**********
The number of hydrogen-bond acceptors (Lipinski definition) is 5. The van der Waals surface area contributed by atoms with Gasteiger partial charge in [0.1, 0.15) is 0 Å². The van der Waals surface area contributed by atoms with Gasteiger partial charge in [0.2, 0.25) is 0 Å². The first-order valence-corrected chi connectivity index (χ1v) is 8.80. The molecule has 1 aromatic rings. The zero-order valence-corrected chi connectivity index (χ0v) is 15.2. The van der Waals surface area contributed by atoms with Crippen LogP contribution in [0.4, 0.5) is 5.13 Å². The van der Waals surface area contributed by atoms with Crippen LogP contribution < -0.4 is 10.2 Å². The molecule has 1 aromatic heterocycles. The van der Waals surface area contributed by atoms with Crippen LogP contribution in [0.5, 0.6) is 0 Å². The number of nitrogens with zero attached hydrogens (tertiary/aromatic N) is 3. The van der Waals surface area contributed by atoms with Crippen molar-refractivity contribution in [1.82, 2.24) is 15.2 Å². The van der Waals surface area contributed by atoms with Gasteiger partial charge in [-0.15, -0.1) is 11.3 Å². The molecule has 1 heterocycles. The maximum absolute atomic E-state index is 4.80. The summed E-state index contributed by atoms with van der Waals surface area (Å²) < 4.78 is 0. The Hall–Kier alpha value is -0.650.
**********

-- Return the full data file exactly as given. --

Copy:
The number of hydrogen-bond acceptors (Lipinski definition) is 5. The van der Waals surface area contributed by atoms with Gasteiger partial charge in [0.1, 0.15) is 0 Å². The van der Waals surface area contributed by atoms with Gasteiger partial charge in [0.2, 0.25) is 0 Å². The first-order valence-corrected chi connectivity index (χ1v) is 8.80. The molecule has 1 aromatic rings. The zero-order valence-corrected chi connectivity index (χ0v) is 15.2. The van der Waals surface area contributed by atoms with Crippen LogP contribution in [0.4, 0.5) is 5.13 Å². The van der Waals surface area contributed by atoms with Crippen LogP contribution < -0.4 is 10.2 Å². The molecule has 1 aromatic heterocycles. The van der Waals surface area contributed by atoms with Crippen LogP contribution in [0.5, 0.6) is 0 Å². The number of nitrogens with zero attached hydrogens (tertiary/aromatic N) is 3. The van der Waals surface area contributed by atoms with Crippen molar-refractivity contribution in [1.82, 2.24) is 15.2 Å². The van der Waals surface area contributed by atoms with Gasteiger partial charge in [-0.15, -0.1) is 11.3 Å². The molecule has 1 heterocycles. The maximum absolute atomic E-state index is 4.80. The summed E-state index contributed by atoms with van der Waals surface area (Å²) < 4.78 is 0. The Hall–Kier alpha value is -0.650.